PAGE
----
Lea also said a full Council discussion would guide Cobb’s role on the commission. He described his desire for more of a “liaison” to the board, “but not in a chairman or vice chairman” capacity. The mayor noted other Council-appointed boards don’t have Council members in such a role.

Cohen said she believes a Council representative is important to the group’s work and that she strongly supports Cobb.

“All current members of the Commission are dedicated and passionate about the work,” Cohen said in an email. “When there are members who choose to rotate off the Commission, that would be an appropriate time to discuss who would be appropriate replacements.”

In an interview, Cobb described commissioners’ commitment level as “extraordinary.” Attendance at meetings is high, he said, and there have been no turnovers since commissioners were appointed in 2021. One member is a former law enforcement officer, and interim Police Chief Jerry Stokes has attended each monthly meeting, he noted.

“I keep hearing that Council wants more involvement, but what is that involvement in terms of ideas or priorities?” Cobb said.

Council’s discussion about the board’s membership marked the first time since the audit was released in July. Most of its scrutiny revolved around how city staff monitored how outside nonprofits and churches spent about $500,000 in grants recommended by the commission. City leaders rejected some of the auditor’s findings that proper procedures weren’t followed.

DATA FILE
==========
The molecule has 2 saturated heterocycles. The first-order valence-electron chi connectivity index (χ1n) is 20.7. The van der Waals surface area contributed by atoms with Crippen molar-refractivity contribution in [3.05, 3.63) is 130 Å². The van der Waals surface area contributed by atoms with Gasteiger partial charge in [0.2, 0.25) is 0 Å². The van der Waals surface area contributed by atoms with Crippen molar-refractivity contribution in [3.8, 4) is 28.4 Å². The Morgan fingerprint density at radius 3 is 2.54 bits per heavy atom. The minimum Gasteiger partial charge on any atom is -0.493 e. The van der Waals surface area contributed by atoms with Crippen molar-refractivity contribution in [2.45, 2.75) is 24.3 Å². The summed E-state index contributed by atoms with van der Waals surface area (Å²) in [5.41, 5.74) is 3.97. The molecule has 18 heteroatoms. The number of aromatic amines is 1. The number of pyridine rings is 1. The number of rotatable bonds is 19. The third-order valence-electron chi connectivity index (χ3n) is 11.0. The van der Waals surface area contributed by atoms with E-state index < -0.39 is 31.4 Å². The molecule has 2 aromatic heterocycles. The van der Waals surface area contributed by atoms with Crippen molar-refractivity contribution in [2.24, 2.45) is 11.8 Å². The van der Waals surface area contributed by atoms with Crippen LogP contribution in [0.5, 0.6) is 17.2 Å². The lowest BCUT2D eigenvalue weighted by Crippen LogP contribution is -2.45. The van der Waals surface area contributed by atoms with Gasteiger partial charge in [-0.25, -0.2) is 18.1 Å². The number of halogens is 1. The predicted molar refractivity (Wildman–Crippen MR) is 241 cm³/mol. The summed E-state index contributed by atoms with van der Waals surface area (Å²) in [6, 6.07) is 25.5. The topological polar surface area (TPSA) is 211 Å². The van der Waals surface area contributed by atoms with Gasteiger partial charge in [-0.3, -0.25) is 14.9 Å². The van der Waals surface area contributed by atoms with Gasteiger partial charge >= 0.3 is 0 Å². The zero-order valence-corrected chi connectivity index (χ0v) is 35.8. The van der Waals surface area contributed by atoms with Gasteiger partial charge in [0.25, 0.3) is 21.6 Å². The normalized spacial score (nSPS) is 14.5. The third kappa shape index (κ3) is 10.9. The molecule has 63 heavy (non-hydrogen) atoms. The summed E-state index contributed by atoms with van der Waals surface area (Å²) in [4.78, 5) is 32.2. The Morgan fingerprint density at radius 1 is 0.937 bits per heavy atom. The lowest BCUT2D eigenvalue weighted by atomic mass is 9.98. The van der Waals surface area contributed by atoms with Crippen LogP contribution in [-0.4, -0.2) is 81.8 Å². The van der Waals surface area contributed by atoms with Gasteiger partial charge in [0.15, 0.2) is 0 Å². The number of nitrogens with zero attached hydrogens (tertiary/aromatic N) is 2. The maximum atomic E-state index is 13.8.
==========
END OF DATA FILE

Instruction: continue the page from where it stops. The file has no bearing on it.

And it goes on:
Commissioners wrote in a Sept. 6 letter to Council that the city’s audit found “no evidence of any illegal activity, fraud, waste, or abuse” and that it contained “good feedback and recommendations on how to improve our work.”

But the commission took issue with the audit’s omission that it had begun to improve its processes and with the lack of transparency in how Council ordered the audit in the first place.

“We were also disappointed in what we perceived as City Council’s questioning of our integrity as a Commission, presuming we had done something wrong or improper,” commissioners wrote.

Councilwoman Trish White-Boyd, who chairs the city’s audit committee, pushed back on the commission’s characterization.

“I personally did not question the gun violence [prevention commission's] integrity,” White-Boyd said during a Council meeting last week. “I thought that there were a lot of questions that needed to be answered and therefore we needed an audit, and that's just a personal opinion. I'm glad we had the audit. We learned a lot from that process and have tremendously improved it.”

Last week — five months after the commission approved the plan — Council adopted city code changes that provide more oversight on the commission’s spending recommendations.

In line with advisory boards for human services and the arts, city funding recommendations by the Gun Violence Prevention Commission will now go before Council for final approval.

Despite unanimous approval for those changes, Council members want more clarity.

“I still have concerns … because Council has not had the opportunity to discuss the purpose of the commission,” Moon Reynolds said. “I still think that discussion still needs to occur.”

“I would agree with that,” White-Boyd said.

“We need to stop kicking this can down the road,” Cobb said. “Let’s have the questions and conversation now.”